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My sister lived in Paris not so long ago. 2001 to be exact. We (me, my ex and his daughter) went to visit her and we arrived on 9/10. The next morning she burst into the room as we slept, jet lagged and yelled something about terrorists attacking New York. She had been walking past a bar and saw a plane go into one of the twin towers. She thought it was a movie until she kept seeing it on the tv screens of restaurant, after bar, after restaurant and realized it was real. It was such a strange trip. Wonderful to see her, wonderful to be in Paris and surreal to see the images of 9/11 from such distance and from a foreign point of view. I don’t think I’ve ever truly grapsed what went on at home, what those initial nationwide feelings were. We got the European view. We went to a vigil in France where people were sad and supportive of America. Things changed later. If you live in the US you probably remember the attempt to use “Freedom Fries” instead of “French Fries”. I don’t think the US will ever be the same as it was before that day.

But this story has a sweet side too. Paris was where I discovered Macarons!  Not macaroons the equally delicious coconut cookie. There’s a bakery by my mothers that makes those amazing coconut macaroons, someday I will have to try to figure out what their secret is. But today is not that day.

Parisian Macarons

I’m sure you may have noticed them at a bakery near you lately? There seems to be an awareness of them recently. If you have not tried one you really must. They are crisp and yet chewy, sweet and filled with a creamy center usually. An exotic, elegant Oreo if you will.  I adore them. I also had forgotten about them since that trip. Until I saw a book while browsing my local Half Priced Books.  There in front of me was a glorious reminder of all the great things about that strange trip…..walking around Paris at night, looking at all the old beautiful buildings and yes, always on the look out for dog poop. You really will see it all over the sidewalks and many unfortunates step in it as they are looking around, be always on guard! The food is really good there too. I had some memorable meals in that city with my sister.  The book that brought it all back.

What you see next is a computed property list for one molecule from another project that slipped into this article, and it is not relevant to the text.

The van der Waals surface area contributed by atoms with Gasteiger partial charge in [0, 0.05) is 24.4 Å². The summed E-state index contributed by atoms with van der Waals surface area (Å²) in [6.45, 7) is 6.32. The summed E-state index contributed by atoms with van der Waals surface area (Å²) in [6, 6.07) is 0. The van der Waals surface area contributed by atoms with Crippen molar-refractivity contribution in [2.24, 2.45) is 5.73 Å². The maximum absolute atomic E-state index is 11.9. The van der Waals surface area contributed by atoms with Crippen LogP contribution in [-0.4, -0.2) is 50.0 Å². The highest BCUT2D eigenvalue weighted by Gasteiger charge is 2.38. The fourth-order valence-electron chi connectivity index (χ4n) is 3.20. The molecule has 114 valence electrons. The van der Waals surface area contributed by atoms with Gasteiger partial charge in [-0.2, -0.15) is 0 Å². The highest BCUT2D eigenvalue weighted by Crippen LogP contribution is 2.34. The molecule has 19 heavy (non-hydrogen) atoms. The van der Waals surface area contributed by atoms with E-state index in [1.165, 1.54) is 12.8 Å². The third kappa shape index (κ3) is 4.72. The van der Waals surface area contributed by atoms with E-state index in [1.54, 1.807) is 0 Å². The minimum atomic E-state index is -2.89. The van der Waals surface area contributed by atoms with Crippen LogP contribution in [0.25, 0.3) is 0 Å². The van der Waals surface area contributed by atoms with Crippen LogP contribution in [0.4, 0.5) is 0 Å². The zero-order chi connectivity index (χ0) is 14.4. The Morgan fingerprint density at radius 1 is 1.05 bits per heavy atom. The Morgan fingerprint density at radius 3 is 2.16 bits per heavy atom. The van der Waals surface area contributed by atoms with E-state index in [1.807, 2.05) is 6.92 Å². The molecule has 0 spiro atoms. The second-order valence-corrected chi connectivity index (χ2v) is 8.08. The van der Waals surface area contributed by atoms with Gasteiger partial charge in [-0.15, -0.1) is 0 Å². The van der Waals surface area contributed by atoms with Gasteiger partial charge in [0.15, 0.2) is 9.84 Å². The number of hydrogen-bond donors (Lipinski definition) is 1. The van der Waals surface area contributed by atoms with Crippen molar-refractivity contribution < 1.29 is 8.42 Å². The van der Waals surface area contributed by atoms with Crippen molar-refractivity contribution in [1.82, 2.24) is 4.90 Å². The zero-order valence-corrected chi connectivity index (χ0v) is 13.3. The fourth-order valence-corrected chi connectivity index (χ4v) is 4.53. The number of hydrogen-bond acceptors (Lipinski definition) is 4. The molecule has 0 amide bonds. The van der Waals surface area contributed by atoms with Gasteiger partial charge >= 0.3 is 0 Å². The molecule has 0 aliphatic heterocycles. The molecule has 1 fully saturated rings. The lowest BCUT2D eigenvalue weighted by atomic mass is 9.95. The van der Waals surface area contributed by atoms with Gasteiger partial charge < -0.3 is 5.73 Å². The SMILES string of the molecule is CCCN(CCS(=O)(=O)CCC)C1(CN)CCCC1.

You can make these at home?!!?!

 I never considered that I could make these myself! Of course you can.  One warning, the book overcomplicates it.  There’s so much talk of aged egg whites (?!?), letting the macarons sit before you put them in the oven, and on and on. I fell for all this     nonsense and had a wonderful experience making them and then a disaster!

Luckily for me I came upon a blog in my travels that debunked all the myths. After all, she said you are making a cookie, I’m paraphrasing slightly here.  Her site is called BraveTart and I suggest if you have any interest in making Macarons you go there and read her 10 myths and her 10 commandments of macaron-making.

I’ve also recently come across lots of posts about pastries in Paris and one particular name keeps coming up as a genius of dessert! Pierre Herme and the dessert that caught my imagination is called Ispahan.  Ispahan is the name of a Damascus Rose with a beautiful fragrance.   The dessert is a combination of Rose, Lychee and Rasperries and from what I can tell the combination is used in a macaron.

Now I’m half Greek so rose scented sweets are nothing new to me. It’s a familiar flavor along with mastica, cloves, all spice etc.  Lychees are another flavor I adore, they are similar in flavor to roses in a way so I get the combination and rasperries?  Who doesn’t like rasperries?  My only thought is that the rasperry might overpower the rest of the flavors.  I also found a blogger who has attempted her own version of this macaron….The Pleasure Monger  she is macaron obsessed and has some very creative cominations.  In this one she uses a lychee marscapone filling and a tea infused jelly!  Well that got me to thinking.